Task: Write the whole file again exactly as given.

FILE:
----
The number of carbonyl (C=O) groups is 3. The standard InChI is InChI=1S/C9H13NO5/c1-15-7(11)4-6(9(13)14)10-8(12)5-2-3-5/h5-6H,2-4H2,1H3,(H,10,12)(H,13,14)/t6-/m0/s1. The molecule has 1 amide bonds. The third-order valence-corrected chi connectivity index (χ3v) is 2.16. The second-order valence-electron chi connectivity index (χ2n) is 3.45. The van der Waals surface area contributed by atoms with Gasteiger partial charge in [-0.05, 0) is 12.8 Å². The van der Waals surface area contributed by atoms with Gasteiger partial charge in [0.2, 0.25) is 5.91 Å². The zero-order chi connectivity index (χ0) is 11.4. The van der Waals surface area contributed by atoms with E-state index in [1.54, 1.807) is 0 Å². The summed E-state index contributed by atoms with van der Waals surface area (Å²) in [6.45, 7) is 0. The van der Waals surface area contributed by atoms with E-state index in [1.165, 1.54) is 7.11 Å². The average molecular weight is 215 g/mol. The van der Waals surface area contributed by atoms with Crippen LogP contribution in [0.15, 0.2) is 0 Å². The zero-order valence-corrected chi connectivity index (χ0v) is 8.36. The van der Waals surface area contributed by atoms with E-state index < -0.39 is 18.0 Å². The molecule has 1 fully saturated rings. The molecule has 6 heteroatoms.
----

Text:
The number of carbonyl (C=O) groups is 3. The standard InChI is InChI=1S/C9H13NO5/c1-15-7(11)4-6(9(13)14)10-8(12)5-2-3-5/h5-6H,2-4H2,1H3,(H,10,12)(H,13,14)/t6-/m0/s1. The molecule has 1 amide bonds. The third-order valence-corrected chi connectivity index (χ3v) is 2.16. The second-order valence-electron chi connectivity index (χ2n) is 3.45. The van der Waals surface area contributed by atoms with Gasteiger partial charge in [-0.05, 0) is 12.8 Å². The van der Waals surface area contributed by atoms with Gasteiger partial charge in [0.2, 0.25) is 5.91 Å². The zero-order chi connectivity index (χ0) is 11.4. The van der Waals surface area contributed by atoms with E-state index in [1.54, 1.807) is 0 Å². The summed E-state index contributed by atoms with van der Waals surface area (Å²) in [6.45, 7) is 0. The van der Waals surface area contributed by atoms with E-state index in [1.165, 1.54) is 7.11 Å². The average molecular weight is 215 g/mol. The van der Waals surface area contributed by atoms with Crippen LogP contribution in [0.15, 0.2) is 0 Å². The zero-order valence-corrected chi connectivity index (χ0v) is 8.36. The van der Waals surface area contributed by atoms with E-state index < -0.39 is 18.0 Å². The molecule has 1 fully saturated rings. The molecule has 6 heteroatoms.